Firstly, here is my trusty Aumann coil winder, which I obtained about ten years ago for four bottles of red wine. The winder was made in West Germany sometime in the 1950s, and for several decades was used by an Adelaide transformer maker - I was lucky enough to bump into the fellow who had been the production manager at the time they closed the factory, who wanted to clear his garage.
I had to build a new tail-stock, which is the timber support on the right hand side, fitted with a flexible bearing to take the coil shaft.
The wire reels are mounted on the axles you can see coming off the upright stand, to the right and left (the left one is holding the tapes). There is a tension brake mechanism on each axle that can be fine tuned for the size of wire and reel being used.
On the left is the counter, which goes up to 99,999. I hope I never see that many turns!
At the rear of the machine there is the traverse, which controls the direction and rate-of-drive of the guide carriage. The adjustable guides at the rear of the device can be set for different width coils and the point at which the direction changes. The traverse drive is a very clever piece of precision machining, but it's lost its accuracy over time - which means the machine isn't so good for very fine gauge wire as it once was, and thicker gauges need some manual assistance. But it sure beats a power drill in a vice!!
The motor runs the coil shaft, and a belt drives the traverse at the rear.
The wire guide wheels move back and forth on their guide shaft.
Motor speed is adjustable, controlled by a foot pedal.
The clutch mechanism is fitted with an instant stop solenoid. I adjust speed by keeping a hand on the fly wheel, which allows me to accelerate and slow down very gently indeed.
Here is the coil bobbin we're going to use, and the pile of EI lam that has been salvaged from an old transformer. This is the original bobbin, covered with new tape to make a more even winding surface.
Here the bobbin has been fitted to the winding axle, using a pair of MDF blocks cut to size.
The first wire is fitted, and taped in place. We will wind the secondary first, because it has the finest wire (we are winding a step-up transformer). Here is the first layer (about 300 turns of 0.125mm wire). You can just see the wire running between the white and brown pulley and then up to the top of the picture.
Here the coil is fitted with its first layer of insulation. Nothing special, just waxed paper from Woolworths or Coles supermarkets. I've found it's ideal for use between rows of fine wire, because it's thin, and the wax helps the wire bed itself into place. It's about 25 micron thick, so it's an ideal thin insulator.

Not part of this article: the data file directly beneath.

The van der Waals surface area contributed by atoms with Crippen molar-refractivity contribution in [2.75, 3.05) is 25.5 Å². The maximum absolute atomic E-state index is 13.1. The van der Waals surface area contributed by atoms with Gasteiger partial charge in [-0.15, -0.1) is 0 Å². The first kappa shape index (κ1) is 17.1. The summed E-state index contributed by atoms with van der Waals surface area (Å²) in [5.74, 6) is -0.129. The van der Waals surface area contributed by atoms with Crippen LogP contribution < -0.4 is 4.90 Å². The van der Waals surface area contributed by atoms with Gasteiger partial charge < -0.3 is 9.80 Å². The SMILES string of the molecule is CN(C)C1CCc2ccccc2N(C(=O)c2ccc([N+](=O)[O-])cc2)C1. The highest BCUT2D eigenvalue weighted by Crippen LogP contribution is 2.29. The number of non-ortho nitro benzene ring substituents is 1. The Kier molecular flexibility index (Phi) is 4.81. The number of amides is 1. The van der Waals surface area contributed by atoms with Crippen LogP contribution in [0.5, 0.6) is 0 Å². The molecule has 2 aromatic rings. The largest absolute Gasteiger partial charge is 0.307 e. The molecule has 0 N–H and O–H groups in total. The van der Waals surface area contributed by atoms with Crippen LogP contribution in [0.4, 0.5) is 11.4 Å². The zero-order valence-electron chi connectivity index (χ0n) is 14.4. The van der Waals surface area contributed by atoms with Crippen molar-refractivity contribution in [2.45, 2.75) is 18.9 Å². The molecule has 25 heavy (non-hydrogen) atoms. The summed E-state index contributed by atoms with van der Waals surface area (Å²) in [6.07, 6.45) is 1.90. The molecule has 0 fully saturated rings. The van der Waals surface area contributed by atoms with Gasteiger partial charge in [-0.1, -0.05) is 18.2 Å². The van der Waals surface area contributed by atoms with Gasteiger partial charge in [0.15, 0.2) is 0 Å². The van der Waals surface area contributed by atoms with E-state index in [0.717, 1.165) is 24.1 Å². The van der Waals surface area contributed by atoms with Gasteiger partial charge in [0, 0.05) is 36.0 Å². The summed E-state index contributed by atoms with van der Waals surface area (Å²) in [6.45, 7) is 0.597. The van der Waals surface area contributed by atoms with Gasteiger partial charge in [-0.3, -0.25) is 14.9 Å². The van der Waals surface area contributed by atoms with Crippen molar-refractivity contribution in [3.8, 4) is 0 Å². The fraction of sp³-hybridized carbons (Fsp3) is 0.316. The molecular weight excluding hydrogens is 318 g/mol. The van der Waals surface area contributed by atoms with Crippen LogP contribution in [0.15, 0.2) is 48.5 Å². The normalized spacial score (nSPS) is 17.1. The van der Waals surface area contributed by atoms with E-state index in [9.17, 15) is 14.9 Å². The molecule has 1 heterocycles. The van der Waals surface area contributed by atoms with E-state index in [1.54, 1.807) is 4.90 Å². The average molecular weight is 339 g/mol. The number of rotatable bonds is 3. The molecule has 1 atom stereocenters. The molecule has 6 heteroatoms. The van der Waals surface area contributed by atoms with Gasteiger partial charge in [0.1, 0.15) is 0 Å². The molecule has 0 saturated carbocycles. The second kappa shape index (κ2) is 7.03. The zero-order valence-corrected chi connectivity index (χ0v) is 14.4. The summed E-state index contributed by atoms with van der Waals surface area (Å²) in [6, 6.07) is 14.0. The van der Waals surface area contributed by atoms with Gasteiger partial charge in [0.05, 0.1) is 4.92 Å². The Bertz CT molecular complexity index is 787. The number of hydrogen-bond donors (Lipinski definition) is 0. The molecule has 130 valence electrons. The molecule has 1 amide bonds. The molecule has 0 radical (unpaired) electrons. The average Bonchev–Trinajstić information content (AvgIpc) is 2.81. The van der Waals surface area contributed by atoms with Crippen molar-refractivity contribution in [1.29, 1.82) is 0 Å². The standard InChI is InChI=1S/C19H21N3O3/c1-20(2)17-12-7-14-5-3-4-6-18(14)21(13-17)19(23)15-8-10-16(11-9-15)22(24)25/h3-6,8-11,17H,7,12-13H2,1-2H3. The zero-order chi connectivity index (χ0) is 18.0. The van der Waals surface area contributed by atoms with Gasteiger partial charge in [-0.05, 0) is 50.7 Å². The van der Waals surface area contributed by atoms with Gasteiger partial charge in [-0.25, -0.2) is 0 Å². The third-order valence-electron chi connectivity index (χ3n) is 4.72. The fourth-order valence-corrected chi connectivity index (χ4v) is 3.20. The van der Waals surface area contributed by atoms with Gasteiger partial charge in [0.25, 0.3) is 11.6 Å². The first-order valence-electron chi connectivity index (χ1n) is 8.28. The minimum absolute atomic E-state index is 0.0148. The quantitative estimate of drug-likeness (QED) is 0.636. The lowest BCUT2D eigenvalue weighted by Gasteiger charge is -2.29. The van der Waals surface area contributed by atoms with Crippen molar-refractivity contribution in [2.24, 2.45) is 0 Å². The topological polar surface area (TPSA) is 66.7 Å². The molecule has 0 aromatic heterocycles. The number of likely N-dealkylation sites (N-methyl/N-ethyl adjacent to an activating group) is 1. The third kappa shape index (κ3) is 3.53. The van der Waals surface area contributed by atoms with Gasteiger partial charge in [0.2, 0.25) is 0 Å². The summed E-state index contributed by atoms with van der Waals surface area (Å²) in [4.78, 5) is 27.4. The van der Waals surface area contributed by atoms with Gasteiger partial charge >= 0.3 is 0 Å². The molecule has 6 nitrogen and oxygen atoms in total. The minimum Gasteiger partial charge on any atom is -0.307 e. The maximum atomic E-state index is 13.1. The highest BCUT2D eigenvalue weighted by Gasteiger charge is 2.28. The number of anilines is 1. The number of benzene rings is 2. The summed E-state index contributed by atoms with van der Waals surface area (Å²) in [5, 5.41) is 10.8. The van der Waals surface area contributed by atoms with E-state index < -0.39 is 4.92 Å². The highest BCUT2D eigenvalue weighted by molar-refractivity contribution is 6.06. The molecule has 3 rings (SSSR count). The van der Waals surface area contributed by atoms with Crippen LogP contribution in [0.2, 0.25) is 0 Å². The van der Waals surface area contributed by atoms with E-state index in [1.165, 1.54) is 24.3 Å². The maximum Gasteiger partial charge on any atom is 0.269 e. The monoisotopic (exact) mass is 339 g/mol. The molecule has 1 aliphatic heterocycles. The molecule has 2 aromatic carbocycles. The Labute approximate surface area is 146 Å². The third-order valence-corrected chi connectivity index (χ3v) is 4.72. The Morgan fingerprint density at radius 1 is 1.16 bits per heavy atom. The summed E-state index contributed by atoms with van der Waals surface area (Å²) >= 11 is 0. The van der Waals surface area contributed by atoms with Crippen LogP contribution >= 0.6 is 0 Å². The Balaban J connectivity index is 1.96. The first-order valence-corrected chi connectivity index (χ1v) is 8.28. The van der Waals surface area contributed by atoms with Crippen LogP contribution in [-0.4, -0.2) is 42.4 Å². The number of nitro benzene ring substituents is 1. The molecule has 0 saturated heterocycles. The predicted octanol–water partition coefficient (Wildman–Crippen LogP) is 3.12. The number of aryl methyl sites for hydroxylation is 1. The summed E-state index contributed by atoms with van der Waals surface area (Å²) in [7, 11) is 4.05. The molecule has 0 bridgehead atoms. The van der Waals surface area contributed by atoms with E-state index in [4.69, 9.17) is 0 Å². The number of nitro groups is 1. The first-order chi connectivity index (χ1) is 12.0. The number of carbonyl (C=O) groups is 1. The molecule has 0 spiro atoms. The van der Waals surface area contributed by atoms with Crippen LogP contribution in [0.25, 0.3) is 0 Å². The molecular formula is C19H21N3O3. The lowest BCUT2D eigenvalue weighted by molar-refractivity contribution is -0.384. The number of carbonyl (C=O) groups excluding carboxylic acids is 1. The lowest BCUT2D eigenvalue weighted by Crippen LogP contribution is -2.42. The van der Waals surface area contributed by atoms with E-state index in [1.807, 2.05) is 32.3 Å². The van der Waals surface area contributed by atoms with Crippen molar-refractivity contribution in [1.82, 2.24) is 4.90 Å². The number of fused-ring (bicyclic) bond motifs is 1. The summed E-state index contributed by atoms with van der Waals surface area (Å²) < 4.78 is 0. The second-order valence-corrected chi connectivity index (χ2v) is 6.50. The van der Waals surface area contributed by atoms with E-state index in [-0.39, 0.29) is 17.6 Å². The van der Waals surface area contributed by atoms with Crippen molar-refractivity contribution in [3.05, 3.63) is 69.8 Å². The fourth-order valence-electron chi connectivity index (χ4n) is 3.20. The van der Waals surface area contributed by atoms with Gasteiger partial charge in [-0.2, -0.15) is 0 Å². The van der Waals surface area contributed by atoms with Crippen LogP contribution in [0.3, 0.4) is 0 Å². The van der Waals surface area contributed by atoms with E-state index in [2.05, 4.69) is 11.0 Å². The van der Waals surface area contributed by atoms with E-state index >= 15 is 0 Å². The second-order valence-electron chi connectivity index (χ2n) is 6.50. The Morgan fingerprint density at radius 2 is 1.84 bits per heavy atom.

720 turns later, we run a centre tap for our secondary. The wire is taped to the axle on the left hand side to stop it flying around. Once the traverse has been adjusted and fine-tuned, the machine can run up to 1000 rpm and still get a neat wind. Doing a one-off like this can be very time consuming though, because the traverse drive needs to be tweaked for each wire size being used.
Another 720 turns, and the secondary is taped and terminated. Four layers of interleave insulation are added, and the first end of the primary is taped into place. We are using 0.3mm wire for the primary, which is easier to manage than the secondary, because it's thicker.
There is no chance that this thicker wire will snap - that's definitely a risk with the thinner secondary wire we've just used.
There's been many a coil where thin wire has snapped... which means we either do an ugly mid wind solder connection, or we start again....
Here is the end of the primary, eight rows later. This is an open sided bobbin, so we have to leave more clearance on each side of each row so the wire doesn't spill out. Because the primary wire is thicker, the wax paper isn't rigid enough to keep the coil neat, so we are using a clear polyester insulator instead. It's still only 25 micron thick, but it's stiffer. It can also withstand 2000 volts, so we're not messing about with our insulation.
Here we have the heater turns. I've scavenged some old wire, and you can see the traces of the old insulation tape. We've only got one row of 1mm wire, and it will be taped in place since we are now at the top of the coil. Because the heater wire is thicker and heavier, I've used a combination of polyester insulation (for voltage insulation) and cardboard insulation (for mechanical rigidity) between the primary and the heater secondary.
Here is the finished coil.
The primaries and secondaries have been tag soldered to a supporting board which sits under the outer insulation layer (sorry, I forgot to take a picture of this bit), and the heater wires have been covered with some heat shrink.
The outer insulation is more polyester and two layers of cardboard insulation (0.5mm thick) to provide a solid outer surface for the coil. The final layer is a turn of adhesive insulation tape.
And finally, the EI Lam has been fitted and the old end caps fastened in place.
We're not cleaning up the transformer covers this time, because we want to keep the old look of the original part. The next step is to dunk the whole thing in varnish and bake it for about two hours. A good varnish soak will remove air from between the layers and fill any voids in the winding, as well as providing protection against moisture for the rest of the transformer's life.
We are recycling an old transformer which was previously varnished, so the laminations are no longer completely smooth. Dunking the whole assembly will stop any mechanical buzzes coming from the coil or the laminations.
Here is the varnished transformer, looking much smarter with its coat of varnish.
And finally, here is the transformer fitted to its new host - a little push pull five watt amp using a pair of 6BM8 triode/pentode valves.